Bump Stocks: What Are They and How Do They Work By:

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(SLIDE FIRE)

You start to feel like an old man when you realize that it’s been six years since 2018 and that 12-year-olds in 2018 are now adults. Adults and gun owners who really never got exposed to bump stocks. On June 14th, 2024, the Supreme Court ruled that, to the surprise of no one, Donald Trump’s unconstitutional bump stock ban had been declared unconstitutional, and the final rule was avoided. 

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Bump stocks are back on the menu, boys! In 2017, I wrote an article detailing just how silly they are and that they aren’t the boogeyman that the anti-gun crowd made them out to be. They were a silly and expensive way to waste ammo. I had a close friend who has since passed who really loved bump stocks and seemed to enjoy blasting through a mag of .223 Remington, and that’s what I mainly remember about bump stocks. 

However, those 12-year-olds who are now adults and possibly gun owners may have never heard the ballad of the bump stock. I’m afraid that those younger gun owners might be in for a real disappointment. 

A bump stock is not a machine gun. A rifle equipped with a bump stock is also not a machine gun. A bump stock attempts to replicate full auto fire by making it easier to pull the trigger. That’s what the intention is, anyway. In real life, it can be a hit-or-miss product, and there were, for a time, a wide variety of bumpstock devices. Some worked better than others. 

Slide Fire

The idea behind bump stocks is something called bump firing, and it’s nothing new. As soon as someone made semi-automatic firearms, someone figured out how to bump fire them. Bump firing is a technique that uses the weapon’s recoil to move the weapon and make it bump against the shooter’s finger. You don’t need a stock to accomplish this. 

You can hook your thumb through a belt loop and place your trigger finger lightly against the trigger. Get your hand open and off the pistol grip. Now pull forward with your support arm, and the gun fires. Keep the forward pressure; the gun’s recoil will move it backward far enough to reset the trigger. If you keep forward pressure, the weapon will bump fire and provide a higher rate of semi-auto fire.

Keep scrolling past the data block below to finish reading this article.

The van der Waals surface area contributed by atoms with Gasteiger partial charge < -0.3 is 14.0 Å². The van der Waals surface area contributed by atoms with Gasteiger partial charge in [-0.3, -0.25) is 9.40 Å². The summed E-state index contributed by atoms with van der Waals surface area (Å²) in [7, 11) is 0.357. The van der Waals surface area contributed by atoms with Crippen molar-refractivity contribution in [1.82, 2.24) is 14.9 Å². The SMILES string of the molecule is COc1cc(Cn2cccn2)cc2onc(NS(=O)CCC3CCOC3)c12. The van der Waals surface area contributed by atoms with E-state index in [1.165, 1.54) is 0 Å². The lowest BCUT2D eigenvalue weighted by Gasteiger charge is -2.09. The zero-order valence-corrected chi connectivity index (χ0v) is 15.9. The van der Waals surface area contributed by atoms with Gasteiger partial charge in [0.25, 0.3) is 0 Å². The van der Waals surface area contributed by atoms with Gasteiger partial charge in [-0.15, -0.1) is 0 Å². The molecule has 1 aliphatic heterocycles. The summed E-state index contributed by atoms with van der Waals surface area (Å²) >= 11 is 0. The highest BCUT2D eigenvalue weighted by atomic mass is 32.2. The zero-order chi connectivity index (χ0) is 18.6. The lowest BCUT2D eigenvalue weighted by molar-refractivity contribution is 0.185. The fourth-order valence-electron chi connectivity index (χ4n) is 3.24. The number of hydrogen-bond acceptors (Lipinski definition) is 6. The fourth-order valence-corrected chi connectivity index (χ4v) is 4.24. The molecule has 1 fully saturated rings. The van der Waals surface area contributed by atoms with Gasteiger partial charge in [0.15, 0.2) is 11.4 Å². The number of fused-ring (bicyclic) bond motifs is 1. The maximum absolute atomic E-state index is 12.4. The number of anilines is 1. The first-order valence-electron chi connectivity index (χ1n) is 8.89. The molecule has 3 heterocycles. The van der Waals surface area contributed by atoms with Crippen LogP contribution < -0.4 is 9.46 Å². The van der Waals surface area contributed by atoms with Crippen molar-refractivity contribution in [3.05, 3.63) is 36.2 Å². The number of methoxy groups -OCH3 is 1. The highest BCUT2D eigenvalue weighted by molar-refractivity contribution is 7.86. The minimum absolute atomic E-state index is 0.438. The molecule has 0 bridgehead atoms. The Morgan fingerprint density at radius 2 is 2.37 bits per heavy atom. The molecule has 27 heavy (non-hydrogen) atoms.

Throughout the 1990s and early 2000s, many devices promised to make bump fire easier. Anyone who went to a gun show during this period found their eyes assaulted by a TV screen showing demos of the famed Hell Fire triggers. People want full auto but often can’t afford the limited firearms on the registry, so they turned to alternatives. 

Slide Fire

Bump stocks make bump firing easier. They make it possible to shoulder the rifle and use bump fire. The trick was the fact that the gun and stock were connected, but allowed the gun to slide rearward freely within the stock. The user needed to provide constant forward pressure and avoid pulling the grip and stock to the rear. 

When done properly, the stock moves rearward under recoil and forward under the shooter’s manual pressure. This allows the finger to bump the trigger and creates a faster version of semi-auto fire. 

Slide Fire

A company called Slide Fire ruled the market. They created numerous bump fire stock designs for a variety of weapons. Slide Fire started with some fairly rudimentary stocks but slowly created more and more advanced versions of the bump fire stock. Before the company shuttered, its stocks looked rather nice and not so…uhm…well, crappy. 

Are they worth fighting the government to legalize and repeal unconstitutional dictator-like edicts? Yes, yes, they are, and they always will be. Fighting for every inch is worth it. Are they worth a hundred or so dollars? 

To me, they are not. Have you seen the price of ammo? Bump stocks are fun for about a whole magazine, and then it’s just kind of a thing. I almost want to buy one in protest and celebration, but for now, I’d probably sink that hundred bucks into ammo or, even better, make a donation to GOA, SAF, and local gun rights organizations. 

If you want one, buy one; it’s your right as an American.